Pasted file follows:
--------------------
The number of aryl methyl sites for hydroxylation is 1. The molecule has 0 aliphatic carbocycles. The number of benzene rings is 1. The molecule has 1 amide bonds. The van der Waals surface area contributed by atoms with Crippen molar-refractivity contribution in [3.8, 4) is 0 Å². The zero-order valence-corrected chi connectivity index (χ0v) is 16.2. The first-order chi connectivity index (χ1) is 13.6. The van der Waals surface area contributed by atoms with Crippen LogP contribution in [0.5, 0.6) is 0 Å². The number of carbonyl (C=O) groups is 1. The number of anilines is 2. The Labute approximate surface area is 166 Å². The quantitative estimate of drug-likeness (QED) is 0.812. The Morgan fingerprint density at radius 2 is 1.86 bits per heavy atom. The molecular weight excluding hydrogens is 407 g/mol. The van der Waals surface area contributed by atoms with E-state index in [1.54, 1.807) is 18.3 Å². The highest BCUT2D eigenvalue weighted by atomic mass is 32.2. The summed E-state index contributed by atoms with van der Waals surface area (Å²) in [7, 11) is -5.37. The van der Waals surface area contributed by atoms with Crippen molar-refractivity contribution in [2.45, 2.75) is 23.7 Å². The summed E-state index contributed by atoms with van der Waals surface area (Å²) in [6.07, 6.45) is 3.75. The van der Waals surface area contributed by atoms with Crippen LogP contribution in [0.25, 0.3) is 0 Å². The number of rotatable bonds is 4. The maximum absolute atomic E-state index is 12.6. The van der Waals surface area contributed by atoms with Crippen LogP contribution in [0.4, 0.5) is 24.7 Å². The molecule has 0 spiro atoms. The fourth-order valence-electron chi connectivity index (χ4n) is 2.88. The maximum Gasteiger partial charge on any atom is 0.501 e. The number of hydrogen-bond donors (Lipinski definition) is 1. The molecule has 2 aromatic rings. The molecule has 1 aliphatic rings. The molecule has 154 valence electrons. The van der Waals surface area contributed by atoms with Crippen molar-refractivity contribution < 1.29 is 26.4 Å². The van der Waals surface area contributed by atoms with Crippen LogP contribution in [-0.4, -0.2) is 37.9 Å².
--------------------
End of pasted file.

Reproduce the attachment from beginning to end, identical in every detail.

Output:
The number of aryl methyl sites for hydroxylation is 1. The molecule has 0 aliphatic carbocycles. The number of benzene rings is 1. The molecule has 1 amide bonds. The van der Waals surface area contributed by atoms with Crippen molar-refractivity contribution in [3.8, 4) is 0 Å². The zero-order valence-corrected chi connectivity index (χ0v) is 16.2. The first-order chi connectivity index (χ1) is 13.6. The van der Waals surface area contributed by atoms with Crippen LogP contribution in [0.5, 0.6) is 0 Å². The number of carbonyl (C=O) groups is 1. The number of anilines is 2. The Labute approximate surface area is 166 Å². The quantitative estimate of drug-likeness (QED) is 0.812. The Morgan fingerprint density at radius 2 is 1.86 bits per heavy atom. The molecular weight excluding hydrogens is 407 g/mol. The van der Waals surface area contributed by atoms with E-state index in [1.54, 1.807) is 18.3 Å². The highest BCUT2D eigenvalue weighted by atomic mass is 32.2. The summed E-state index contributed by atoms with van der Waals surface area (Å²) in [7, 11) is -5.37. The van der Waals surface area contributed by atoms with Crippen molar-refractivity contribution in [2.45, 2.75) is 23.7 Å². The summed E-state index contributed by atoms with van der Waals surface area (Å²) in [6.07, 6.45) is 3.75. The van der Waals surface area contributed by atoms with Crippen LogP contribution in [0.25, 0.3) is 0 Å². The number of rotatable bonds is 4. The maximum absolute atomic E-state index is 12.6. The van der Waals surface area contributed by atoms with Crippen LogP contribution in [0.4, 0.5) is 24.7 Å². The molecule has 0 spiro atoms. The fourth-order valence-electron chi connectivity index (χ4n) is 2.88. The maximum Gasteiger partial charge on any atom is 0.501 e. The number of hydrogen-bond donors (Lipinski definition) is 1. The molecule has 2 aromatic rings. The molecule has 1 aliphatic rings. The molecule has 154 valence electrons. The van der Waals surface area contributed by atoms with Crippen molar-refractivity contribution < 1.29 is 26.4 Å². The van der Waals surface area contributed by atoms with Crippen LogP contribution in [-0.4, -0.2) is 37.9 Å².